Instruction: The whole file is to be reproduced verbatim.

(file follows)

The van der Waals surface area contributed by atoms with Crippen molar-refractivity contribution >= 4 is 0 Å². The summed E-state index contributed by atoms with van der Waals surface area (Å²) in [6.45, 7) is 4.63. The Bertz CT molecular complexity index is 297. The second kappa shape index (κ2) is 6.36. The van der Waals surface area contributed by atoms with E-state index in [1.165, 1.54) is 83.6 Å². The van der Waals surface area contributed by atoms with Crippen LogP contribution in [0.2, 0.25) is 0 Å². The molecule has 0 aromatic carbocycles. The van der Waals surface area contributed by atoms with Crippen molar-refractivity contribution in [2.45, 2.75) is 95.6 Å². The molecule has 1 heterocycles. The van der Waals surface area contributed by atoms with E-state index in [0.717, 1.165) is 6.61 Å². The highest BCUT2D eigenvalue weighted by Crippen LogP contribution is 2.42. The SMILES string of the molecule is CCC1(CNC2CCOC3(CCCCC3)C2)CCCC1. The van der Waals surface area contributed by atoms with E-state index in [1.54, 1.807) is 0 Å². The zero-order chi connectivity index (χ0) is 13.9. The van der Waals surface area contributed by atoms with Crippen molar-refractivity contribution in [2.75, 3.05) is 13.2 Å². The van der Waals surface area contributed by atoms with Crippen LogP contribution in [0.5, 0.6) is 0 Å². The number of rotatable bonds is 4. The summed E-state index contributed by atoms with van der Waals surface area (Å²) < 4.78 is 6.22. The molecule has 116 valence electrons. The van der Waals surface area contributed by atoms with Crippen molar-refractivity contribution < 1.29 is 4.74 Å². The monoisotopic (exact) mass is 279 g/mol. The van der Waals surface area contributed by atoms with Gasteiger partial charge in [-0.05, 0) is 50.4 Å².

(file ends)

The van der Waals surface area contributed by atoms with Crippen molar-refractivity contribution >= 4 is 0 Å². The summed E-state index contributed by atoms with van der Waals surface area (Å²) in [6.45, 7) is 4.63. The Bertz CT molecular complexity index is 297. The second kappa shape index (κ2) is 6.36. The van der Waals surface area contributed by atoms with E-state index in [1.165, 1.54) is 83.6 Å². The van der Waals surface area contributed by atoms with Crippen LogP contribution in [0.2, 0.25) is 0 Å². The molecule has 0 aromatic carbocycles. The van der Waals surface area contributed by atoms with Crippen molar-refractivity contribution in [2.45, 2.75) is 95.6 Å². The molecule has 1 heterocycles. The van der Waals surface area contributed by atoms with E-state index in [0.717, 1.165) is 6.61 Å². The highest BCUT2D eigenvalue weighted by Crippen LogP contribution is 2.42. The SMILES string of the molecule is CCC1(CNC2CCOC3(CCCCC3)C2)CCCC1. The van der Waals surface area contributed by atoms with E-state index in [1.54, 1.807) is 0 Å². The zero-order chi connectivity index (χ0) is 13.9. The van der Waals surface area contributed by atoms with Crippen molar-refractivity contribution in [2.75, 3.05) is 13.2 Å². The van der Waals surface area contributed by atoms with Crippen LogP contribution in [0.5, 0.6) is 0 Å². The number of rotatable bonds is 4. The summed E-state index contributed by atoms with van der Waals surface area (Å²) < 4.78 is 6.22. The molecule has 116 valence electrons. The van der Waals surface area contributed by atoms with Crippen molar-refractivity contribution < 1.29 is 4.74 Å². The monoisotopic (exact) mass is 279 g/mol. The van der Waals surface area contributed by atoms with Gasteiger partial charge in [-0.05, 0) is 50.4 Å².